One of the biggest challenges for any IT solution provider or managed service provider (MSP) is dealing with the constant interruption of the telephone.
- When you’re on a client site, your cellphone is ringing.
- When you’re at your desk reading email, your landline is ringing.
- Even when you’re on the phone helping a client, another client is calling you.
The trouble with the telephone is that there’s no sense of priority. We’ve been conditioned to believe that a ringing telephone must be answered, even if it means stopping what we’re doing right then to answer it. The call may not be urgent, or even important, but the ring-ring means it takes priority over whatever we’re currently doing.
The result? At best, an interrupted workflow. At worst, you get nothing done at all because you’re constantly being interrupted.
So how do you deal with those telephone interruptions?
Dealing with calls in the office
To deal with phone calls in the office requires you to take a clear view of how you deal with phone calls overall.
Right now, it may be that if a phone rings the responsibility for answering falls to anyone in the office. Rather than one staff member being interrupted, two, three or more employees look up and try to answer the phone at the same time. Worse, everybody expects everyone else to answer and in reality, nobody does.
Instead, pick someone to be the designated call handler. In my own MSP business, it was the office manager who typically took on this role. Or, if you prefer, create a rotation schedule where one person serves as the designated “receptionist” for the week, before handing over the role the following week.
This method can work for your helpdesk too. Rather than all your technicians being interrupted by the telephone, assign one technician to be the designated call handler. That person isn’t there to fix issues. They’re there to take details, log tickets, and set client expectations for a response.
Some MSPs grow to the stage where they have a dedicated staff member to take on the role of answering client calls. This dispatcher is often not a technical person at all, but somebody who logs support requests on behalf of clients and allocates tickets to technicians.
The benefit to having a dispatcher is that technicians no longer get to cherry pick jobs and ignore the difficult or boring ones. Instead, they’re given tickets to work on by the dispatcher.
Whether you’re using a dispatcher, receptionist or a rotation schedule, the goal is clear. The interruption of phone calls can’t be avoided in an MSP, but you can minimize the impact and allow the majority of your team to get on with their work.
Using a call handling service
Another option, especially for micro MSPs, is to use a call handling service.
Using such a service, you can take two approaches:
- Redirect all calls to the service, leaving them to filter out calls or take messages for you.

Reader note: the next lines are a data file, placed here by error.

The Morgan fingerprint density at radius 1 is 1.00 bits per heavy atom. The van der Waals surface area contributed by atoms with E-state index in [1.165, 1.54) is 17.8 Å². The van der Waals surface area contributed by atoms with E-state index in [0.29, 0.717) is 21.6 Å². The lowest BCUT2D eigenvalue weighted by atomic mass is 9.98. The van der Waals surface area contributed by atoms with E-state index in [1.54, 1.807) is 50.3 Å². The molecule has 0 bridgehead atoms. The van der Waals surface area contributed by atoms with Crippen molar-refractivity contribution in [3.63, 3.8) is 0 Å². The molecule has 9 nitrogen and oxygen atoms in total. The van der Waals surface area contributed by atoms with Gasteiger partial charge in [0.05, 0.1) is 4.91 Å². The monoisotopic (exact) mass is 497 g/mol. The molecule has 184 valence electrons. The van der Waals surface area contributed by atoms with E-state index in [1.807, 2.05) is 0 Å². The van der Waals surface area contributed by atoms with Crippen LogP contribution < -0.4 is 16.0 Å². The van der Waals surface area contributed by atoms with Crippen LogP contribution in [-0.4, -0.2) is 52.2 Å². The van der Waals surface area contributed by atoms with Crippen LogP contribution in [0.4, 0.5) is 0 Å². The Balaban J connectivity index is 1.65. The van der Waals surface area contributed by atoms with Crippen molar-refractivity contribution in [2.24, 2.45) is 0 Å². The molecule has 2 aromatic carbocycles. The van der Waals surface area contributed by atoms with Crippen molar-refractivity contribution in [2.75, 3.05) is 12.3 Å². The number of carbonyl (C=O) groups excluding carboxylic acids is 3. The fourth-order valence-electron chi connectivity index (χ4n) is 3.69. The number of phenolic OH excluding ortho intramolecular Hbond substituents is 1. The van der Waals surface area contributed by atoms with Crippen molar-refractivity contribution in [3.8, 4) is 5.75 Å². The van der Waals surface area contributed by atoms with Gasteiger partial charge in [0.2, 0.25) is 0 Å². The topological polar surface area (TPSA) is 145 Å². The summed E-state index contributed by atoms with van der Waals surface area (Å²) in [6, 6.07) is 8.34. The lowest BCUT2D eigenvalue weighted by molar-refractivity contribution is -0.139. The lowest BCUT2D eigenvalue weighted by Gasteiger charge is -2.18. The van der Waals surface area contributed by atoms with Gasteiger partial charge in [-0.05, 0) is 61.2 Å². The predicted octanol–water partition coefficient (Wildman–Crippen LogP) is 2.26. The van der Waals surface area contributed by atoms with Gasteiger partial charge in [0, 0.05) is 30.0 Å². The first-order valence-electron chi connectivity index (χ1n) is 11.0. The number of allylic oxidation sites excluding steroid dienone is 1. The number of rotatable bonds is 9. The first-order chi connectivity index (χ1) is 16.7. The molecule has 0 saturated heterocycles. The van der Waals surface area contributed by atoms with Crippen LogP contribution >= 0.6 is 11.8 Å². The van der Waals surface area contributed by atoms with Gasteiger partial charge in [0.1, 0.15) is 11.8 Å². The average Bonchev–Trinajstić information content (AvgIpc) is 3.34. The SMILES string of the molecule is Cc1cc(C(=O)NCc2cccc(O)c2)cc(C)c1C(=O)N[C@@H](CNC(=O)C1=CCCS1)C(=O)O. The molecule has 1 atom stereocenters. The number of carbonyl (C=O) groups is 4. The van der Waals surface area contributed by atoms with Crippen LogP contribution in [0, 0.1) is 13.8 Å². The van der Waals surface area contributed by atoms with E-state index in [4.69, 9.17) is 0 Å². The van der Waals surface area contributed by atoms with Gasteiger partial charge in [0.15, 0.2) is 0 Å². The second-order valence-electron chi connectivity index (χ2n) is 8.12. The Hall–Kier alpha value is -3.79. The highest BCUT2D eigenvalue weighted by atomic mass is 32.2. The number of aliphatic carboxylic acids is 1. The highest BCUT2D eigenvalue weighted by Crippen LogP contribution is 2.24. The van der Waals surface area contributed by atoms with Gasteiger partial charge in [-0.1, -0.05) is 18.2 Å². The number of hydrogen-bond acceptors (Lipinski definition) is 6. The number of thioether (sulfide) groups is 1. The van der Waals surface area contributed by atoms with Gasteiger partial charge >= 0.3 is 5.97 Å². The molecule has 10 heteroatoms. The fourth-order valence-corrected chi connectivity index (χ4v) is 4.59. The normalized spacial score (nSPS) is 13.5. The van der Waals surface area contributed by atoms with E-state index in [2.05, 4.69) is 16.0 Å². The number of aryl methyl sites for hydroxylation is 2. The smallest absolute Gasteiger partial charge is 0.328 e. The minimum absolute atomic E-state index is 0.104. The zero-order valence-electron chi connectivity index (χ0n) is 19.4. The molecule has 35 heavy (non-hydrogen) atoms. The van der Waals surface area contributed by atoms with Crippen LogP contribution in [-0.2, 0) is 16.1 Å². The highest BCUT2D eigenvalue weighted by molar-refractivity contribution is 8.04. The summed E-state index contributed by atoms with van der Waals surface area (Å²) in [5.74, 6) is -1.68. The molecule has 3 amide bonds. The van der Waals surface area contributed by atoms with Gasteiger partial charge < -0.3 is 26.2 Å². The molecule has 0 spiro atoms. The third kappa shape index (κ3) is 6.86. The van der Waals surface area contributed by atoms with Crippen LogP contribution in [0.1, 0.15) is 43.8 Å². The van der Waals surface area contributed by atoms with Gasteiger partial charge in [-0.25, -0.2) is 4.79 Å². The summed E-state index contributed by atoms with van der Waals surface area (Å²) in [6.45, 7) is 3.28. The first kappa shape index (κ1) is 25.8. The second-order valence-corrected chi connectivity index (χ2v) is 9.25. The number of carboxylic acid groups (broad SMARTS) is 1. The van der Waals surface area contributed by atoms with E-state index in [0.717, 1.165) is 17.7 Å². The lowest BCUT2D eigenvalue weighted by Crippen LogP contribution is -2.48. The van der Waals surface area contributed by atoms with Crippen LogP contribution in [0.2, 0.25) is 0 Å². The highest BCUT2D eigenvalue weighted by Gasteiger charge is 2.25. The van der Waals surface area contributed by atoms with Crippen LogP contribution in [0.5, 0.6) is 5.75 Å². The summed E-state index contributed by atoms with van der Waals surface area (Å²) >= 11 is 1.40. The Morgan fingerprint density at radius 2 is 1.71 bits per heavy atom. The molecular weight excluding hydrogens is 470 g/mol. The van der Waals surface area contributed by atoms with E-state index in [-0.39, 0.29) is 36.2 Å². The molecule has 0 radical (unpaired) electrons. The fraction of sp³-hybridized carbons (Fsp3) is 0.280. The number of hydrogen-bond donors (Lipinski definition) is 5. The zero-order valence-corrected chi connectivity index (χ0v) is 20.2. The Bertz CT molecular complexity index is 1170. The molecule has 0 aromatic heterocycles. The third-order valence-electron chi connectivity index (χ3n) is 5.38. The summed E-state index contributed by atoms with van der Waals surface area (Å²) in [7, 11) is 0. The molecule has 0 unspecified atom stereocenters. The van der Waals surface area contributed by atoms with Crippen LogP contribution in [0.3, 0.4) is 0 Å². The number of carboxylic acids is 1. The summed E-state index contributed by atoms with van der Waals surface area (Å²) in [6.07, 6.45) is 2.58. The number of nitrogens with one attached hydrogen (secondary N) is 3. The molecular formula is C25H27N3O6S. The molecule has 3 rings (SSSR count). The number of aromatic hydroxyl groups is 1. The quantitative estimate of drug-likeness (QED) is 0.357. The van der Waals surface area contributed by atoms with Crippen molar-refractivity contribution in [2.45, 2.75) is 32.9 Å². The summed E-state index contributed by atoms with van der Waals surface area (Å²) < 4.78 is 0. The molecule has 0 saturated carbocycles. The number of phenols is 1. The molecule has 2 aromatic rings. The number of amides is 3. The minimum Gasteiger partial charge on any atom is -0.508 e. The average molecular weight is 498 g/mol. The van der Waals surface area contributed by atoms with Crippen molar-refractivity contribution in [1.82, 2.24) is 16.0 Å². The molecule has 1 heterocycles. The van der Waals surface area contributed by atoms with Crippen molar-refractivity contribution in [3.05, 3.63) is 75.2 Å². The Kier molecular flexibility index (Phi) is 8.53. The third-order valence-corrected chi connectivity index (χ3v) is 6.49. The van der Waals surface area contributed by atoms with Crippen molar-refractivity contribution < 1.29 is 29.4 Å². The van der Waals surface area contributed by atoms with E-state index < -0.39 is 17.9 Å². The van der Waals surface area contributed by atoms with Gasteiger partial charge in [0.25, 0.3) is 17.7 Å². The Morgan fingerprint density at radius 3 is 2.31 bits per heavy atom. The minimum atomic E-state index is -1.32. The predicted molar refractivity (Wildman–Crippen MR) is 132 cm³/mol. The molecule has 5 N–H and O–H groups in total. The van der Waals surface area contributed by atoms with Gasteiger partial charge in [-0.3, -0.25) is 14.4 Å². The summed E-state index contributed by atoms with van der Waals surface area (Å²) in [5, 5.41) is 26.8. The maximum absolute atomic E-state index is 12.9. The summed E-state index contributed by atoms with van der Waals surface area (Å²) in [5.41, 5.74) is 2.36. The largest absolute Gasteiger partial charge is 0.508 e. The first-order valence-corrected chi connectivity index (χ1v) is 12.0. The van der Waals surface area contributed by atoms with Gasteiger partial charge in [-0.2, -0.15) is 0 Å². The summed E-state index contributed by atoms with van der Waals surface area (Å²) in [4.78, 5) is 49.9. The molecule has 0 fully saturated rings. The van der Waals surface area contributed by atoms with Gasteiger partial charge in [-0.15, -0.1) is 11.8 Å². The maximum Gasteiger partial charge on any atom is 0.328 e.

- Redirect calls to the service when you’re busy or away, leaving them to take a message for you.
Most call handling services assign you a small pool of named individuals who answer your calls as your business. They’ll either put calls through to you (if they’re urgent or from specific clients) or take a message that’s then emailed or texted to you.
If you’re worried your clients won’t appreciate being answered by a “stranger,” don’t be. My experience is that your clients will assume the person answering is a part of your team and treat them as such.
Even for MSPs with a delegated dispatcher, receptionist, or office manager, I’d recommend a call handling service. It allows you to deal with especially busy periods, team meetings, and all sorts of occasions when the telephone is in danger of becoming an interruption again.
Dealing with cellphone calls
Create a policy for dealing with cellphone calls. I suggest your policy be that employees should answer internal calls from colleagues. But any calls from clients, suppliers, or anyone else external should be redirected to the office or your call handling service.
If you answer client calls on your cellphone, you’re educating them to avoid the systems you’ve put in place for logging support calls and handling queries. Those one-offs where they tell you “it’s just a quick call” will soon become the standard.
You’re also subtly giving them permission to call you out-of-hours, on a weekend, and all times in between.
Don’t do it.
I’m also an advocate of turning off voicemail. If you leave your cellphone voicemail switched on, wait for the first time a client leaves you a voicemail when you’re on holiday—then gets angry when you haven’t returned her call.
Again, redirect any client calls that reach your cellphone to the office. Educate your clients that your cellphone isn’t a shortcut to contacting you.
Taking control of the telephone
You need to make an important decision about how you handle telephone calls within your MSP business.
Are you going to set client expectations that phoning you means they get an instant response, even when that response isn’t always warranted?
Or are you going to set the expectation that you’ll acknowledge and deal with their issues in a timely fashion, even if that means you don’t personally take their phone calls?
Sadly, most MSPs live with the fear that if they don’t answer client calls personally and instantly, clients will become frustrated and upset.
My experience is that clients are busy people, just like you and me. Provided you deliver the levels of service they expect, they won’t care whether they’re talking to you, your call handling service, or your receptionist.
Take control of the telephone. Don’t let it control you.